When Georgia’s Republican Sen. Kelly Loeffler isn’t complaining about the outcome of the 2020 election, she’s putting all her energy into approving negative ads about her opponent, Rev. Raphael Warnock, the Democratic Party’s candidate for her Senate seat.
On Nov. 24, Warnock responded by releasing a clever video in which he calls out Loeffler for her smear tactics while walking his adorable beagle. “…But I think Georgians will see her ads for what they are,” Warnock said as he dropped a bag of dog poop into the trash. “Don’t you?” To date, that video has generated more than 6 million views.
In an effort to help you stay as informed as possible, we took the time to separate fact from fiction as it’s clear that Loeffler has consistently taken Warnock’s words out of context. It’s a tired politician’s trick, but the truth will prevail.
Scroll through for the real story about Warnock and you’ll see that he’s not the person the GOP is making him out to be.
He’s a political and religious leader.
The 51-year-old Warnock isn’t new to the political and religious spheres. He’s been a strong advocate against social injustice—and unlike some campaigns—during his run, he has put his faith at the center of it all. That’s not surprising as he is senior pastor at the iconic Ebenezer Baptist Church where Dr. Martin Luther King, Jr., served as co-pastor, and where the late Georgia Democratic Rep. John Lewis was a longtime parishioner.
“I’m an activist preacher,” Warnock told The Atlantic. “I don’t see how I could lift up that Gospel on Sunday, and then fight to get rid of health care in the richest country in the world in the middle of a global pandemic on the floor of the United States Senate.”
His preachings are all part of a larger message.
“Nobody can serve God and the military,” is a statement that Warnock has received major backlash for. However, he didn’t cower behind what he said. In a recent press conference, he elaborated and stood firm on his religious roots making him more respectable.
“What I was expressing was the fact that, as a person of faith, my ultimate allegiance is to God. Therefore, whatever else that I may commit myself to has to be built on a spiritual foundation,” Warnock explained. “The folks in my congregation, many of whom are veterans, weren’t confused at all about the message that day. That when you commit yourself to something larger than yourself you become better at that — whether that is serving in the military or serving in the U.S. Senate.”
He wants to unite, not divide.
Warnock being deemed as a religious radical is an all too familiar refrain and comparable to how Dr. King was seen during his lifetime. With the way history has played out, perhaps Warnock isn’t necessarily an extremist. “Martin Luther King, Jr., who is lauded and applauded right now, in his last years, was one of the most hated men in this country,” Dr. Freddie Haynes, senior pastor of Friendship West Baptist Church in Dallas said to Politico.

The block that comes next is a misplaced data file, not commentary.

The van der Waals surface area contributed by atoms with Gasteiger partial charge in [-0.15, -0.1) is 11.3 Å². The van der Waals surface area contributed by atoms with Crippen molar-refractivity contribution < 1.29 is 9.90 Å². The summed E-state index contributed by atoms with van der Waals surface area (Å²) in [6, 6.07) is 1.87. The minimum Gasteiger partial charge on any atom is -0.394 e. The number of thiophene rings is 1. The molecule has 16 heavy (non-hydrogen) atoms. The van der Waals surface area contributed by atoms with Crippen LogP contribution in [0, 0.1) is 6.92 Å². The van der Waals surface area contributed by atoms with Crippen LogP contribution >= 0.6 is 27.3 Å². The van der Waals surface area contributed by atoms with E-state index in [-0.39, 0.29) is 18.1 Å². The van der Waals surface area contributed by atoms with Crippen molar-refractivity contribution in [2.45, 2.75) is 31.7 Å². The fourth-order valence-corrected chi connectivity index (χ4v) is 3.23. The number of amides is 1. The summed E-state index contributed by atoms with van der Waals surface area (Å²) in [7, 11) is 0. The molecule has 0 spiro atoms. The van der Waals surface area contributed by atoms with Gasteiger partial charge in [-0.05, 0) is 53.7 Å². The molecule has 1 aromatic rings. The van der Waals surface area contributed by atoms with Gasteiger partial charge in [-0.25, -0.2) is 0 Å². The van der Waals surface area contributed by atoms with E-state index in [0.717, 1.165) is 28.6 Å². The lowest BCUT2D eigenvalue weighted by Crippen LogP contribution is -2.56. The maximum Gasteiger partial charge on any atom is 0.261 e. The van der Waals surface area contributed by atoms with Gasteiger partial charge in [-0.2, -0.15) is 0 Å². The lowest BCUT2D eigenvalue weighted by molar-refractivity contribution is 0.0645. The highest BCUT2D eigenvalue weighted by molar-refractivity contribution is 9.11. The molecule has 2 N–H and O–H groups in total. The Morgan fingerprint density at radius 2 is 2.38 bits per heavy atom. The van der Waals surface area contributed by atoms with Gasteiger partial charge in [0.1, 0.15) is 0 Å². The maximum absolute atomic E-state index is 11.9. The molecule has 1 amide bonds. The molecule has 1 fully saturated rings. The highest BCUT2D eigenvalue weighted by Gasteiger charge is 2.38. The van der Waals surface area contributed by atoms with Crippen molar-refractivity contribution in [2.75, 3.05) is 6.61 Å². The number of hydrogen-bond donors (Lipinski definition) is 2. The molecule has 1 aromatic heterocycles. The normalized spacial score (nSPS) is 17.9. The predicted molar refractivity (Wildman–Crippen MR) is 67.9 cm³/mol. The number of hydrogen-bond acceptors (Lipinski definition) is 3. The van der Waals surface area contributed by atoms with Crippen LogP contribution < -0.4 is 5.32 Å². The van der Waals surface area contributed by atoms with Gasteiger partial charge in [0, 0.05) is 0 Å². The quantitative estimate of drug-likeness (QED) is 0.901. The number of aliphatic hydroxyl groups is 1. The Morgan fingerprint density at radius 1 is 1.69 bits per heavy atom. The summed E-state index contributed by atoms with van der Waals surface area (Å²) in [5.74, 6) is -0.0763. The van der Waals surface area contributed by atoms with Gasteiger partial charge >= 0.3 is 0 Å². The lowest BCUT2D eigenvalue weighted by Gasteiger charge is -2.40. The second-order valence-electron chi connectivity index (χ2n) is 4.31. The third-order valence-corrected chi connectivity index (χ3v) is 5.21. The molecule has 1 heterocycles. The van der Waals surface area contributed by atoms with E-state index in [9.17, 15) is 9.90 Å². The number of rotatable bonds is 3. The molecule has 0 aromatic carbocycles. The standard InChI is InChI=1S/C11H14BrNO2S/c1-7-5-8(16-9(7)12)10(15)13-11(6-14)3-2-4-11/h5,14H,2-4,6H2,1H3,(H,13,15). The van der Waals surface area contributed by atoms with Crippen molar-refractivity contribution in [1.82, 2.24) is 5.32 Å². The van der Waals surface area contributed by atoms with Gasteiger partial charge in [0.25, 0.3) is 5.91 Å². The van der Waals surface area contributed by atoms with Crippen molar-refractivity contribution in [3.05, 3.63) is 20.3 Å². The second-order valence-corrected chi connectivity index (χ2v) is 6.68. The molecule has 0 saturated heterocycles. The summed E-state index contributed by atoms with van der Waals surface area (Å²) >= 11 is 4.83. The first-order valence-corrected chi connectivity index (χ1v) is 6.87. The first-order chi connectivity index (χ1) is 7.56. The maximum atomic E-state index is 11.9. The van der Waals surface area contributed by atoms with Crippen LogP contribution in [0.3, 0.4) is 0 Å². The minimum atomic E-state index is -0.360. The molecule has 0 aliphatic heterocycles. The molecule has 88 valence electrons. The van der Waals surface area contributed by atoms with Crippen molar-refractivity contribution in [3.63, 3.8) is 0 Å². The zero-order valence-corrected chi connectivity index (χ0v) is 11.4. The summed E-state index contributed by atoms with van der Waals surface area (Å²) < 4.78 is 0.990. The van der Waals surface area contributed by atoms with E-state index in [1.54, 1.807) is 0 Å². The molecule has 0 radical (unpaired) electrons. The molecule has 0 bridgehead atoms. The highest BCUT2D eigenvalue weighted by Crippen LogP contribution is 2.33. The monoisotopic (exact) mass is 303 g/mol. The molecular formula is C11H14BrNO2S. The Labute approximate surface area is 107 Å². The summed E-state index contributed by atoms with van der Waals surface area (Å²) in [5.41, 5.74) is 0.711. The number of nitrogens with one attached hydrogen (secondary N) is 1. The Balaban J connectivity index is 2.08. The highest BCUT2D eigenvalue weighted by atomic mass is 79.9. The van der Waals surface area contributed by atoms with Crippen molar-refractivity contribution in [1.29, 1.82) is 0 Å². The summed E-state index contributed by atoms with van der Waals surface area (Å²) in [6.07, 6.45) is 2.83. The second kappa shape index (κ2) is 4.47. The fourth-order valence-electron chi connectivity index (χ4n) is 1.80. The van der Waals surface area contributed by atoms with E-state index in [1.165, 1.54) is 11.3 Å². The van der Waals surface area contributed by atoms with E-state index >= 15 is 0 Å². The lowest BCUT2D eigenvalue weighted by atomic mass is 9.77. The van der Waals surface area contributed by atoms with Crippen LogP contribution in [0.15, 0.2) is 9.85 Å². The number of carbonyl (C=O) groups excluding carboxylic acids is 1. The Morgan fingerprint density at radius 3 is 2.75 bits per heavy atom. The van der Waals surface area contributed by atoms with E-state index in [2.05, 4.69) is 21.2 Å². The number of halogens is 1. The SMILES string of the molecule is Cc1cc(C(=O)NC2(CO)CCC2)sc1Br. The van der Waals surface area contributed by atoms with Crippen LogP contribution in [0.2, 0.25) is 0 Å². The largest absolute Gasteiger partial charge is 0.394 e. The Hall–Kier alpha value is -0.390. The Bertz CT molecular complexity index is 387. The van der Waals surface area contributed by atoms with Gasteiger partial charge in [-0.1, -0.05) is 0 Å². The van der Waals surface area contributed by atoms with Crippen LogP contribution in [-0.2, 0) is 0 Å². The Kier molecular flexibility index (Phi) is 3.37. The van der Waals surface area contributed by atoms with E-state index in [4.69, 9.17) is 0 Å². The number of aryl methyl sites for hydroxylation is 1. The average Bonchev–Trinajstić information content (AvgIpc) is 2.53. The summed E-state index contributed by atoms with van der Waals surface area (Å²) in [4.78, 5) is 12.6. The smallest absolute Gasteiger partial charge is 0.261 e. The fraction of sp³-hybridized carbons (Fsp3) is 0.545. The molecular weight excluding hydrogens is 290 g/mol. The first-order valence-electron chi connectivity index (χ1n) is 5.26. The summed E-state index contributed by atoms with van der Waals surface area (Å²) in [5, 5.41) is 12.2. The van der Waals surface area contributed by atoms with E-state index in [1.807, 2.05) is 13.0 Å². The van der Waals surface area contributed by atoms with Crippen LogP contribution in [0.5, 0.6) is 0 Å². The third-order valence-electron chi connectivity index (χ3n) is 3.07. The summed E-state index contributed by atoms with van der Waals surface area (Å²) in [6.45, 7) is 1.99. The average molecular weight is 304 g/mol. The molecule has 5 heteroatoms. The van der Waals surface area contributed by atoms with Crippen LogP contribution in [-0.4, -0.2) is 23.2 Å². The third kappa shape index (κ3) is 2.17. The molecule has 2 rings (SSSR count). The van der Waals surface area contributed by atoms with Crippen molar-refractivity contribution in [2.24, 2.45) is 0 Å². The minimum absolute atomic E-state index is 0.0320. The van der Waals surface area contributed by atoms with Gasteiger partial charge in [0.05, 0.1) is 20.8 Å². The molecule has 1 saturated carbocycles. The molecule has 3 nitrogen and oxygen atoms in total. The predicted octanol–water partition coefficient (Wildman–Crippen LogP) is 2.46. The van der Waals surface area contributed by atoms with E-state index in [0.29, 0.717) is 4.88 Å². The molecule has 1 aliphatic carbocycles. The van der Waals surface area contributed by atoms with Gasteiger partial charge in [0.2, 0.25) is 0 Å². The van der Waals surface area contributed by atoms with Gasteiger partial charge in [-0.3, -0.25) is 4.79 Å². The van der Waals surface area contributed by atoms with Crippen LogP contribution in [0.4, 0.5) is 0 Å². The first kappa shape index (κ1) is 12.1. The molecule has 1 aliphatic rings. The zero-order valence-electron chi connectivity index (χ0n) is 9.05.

Upon closer examination, Warnock is actually aligned with the mainstream teachings of Black theology, which is centered on standing up for oppressed communities and combating injustice. Instead of misinforming and spreading hate, the reverend wants to bring people together. “People who lack vision traffic in division. They cannot lead us so they will seek to divide us,” Warnock said in an e-mail to USA Today. “And when I speak with Georgians on the campaign trail, they aren’t asking about the latest ad, they’re worried about their health care, the well-being of their family, and their ability to pay rent and put food on the table.”
He’s a friend to the Jewish community.
It seems digging up Warnock’s past sermons is the only strategy the GOP has. “We need a two-state solution where all of God’s children can live together,” Warnock said back in May 2018. “We saw the government of Israel shoot down unarmed Palestinian sisters and brothers like birds of prey…It is wrong to shoot down God’s children like they don’t matter at all. And it’s no more anti-Semitic for me to say that than it is anti-White for me to say that Black lives matter. Palestinian lives matter.”
Again, if you isolate certain sentences, it could appear that Warnock favors one side, but that’s not actually the case. Additionally, Warnock has the endorsement of Georgia’s only Jewish state senator, Democrat Mike Wilensky, alongside several other Jewish U.S. senators and the Jewish Democratic Council of America, a liberal pro-Israel group. “Reverend Warnock stands with the Jewish community, Jewish values, and stands with Israel; that’s why I support his candidacy to the United States Senate,” Joe Biden’s organizer Ben Kanas wrote in a tweet. “His opponent stands against Jewish values and embraces those who favor the antisemitism of QAnon.”
Finally, he didn’t host a rally for Fidel Castro.
As expected, the deceptive thread about the senate hopeful is relentless. “Raphael Warnock called police thugs and gangsters,” a male narrator said in an early ad for Loeffler. “Hosted a rally for communist dictator Fidel Castro. And praised Marxism in speeches and writings.”
Castro visited Harlem’s Abyssinian Baptist Church in 1995 where Warnock was the former youth pastor, but he reportedly wasn’t involved in the decision to invite the Cuban leader to address the congregation. Moreover, when Warnock was speaking out against the police, it was in response to the shooting of 18-year-old Michael Brown in Ferguson, Mo.
Accountability for law enforcement is what Warnock wants to emphasize, not taking away their funding. “I do not believe that we should defund the police,” the candidate said in a radio interview, according to Factcheck.org. “I do believe that we should responsibly fund law enforcement. We need to reimagine policing and reimagine the relationships between law enforcement and communities. We certainly need to demilitarize the police, so that we can rebuild trust between the police and the community.”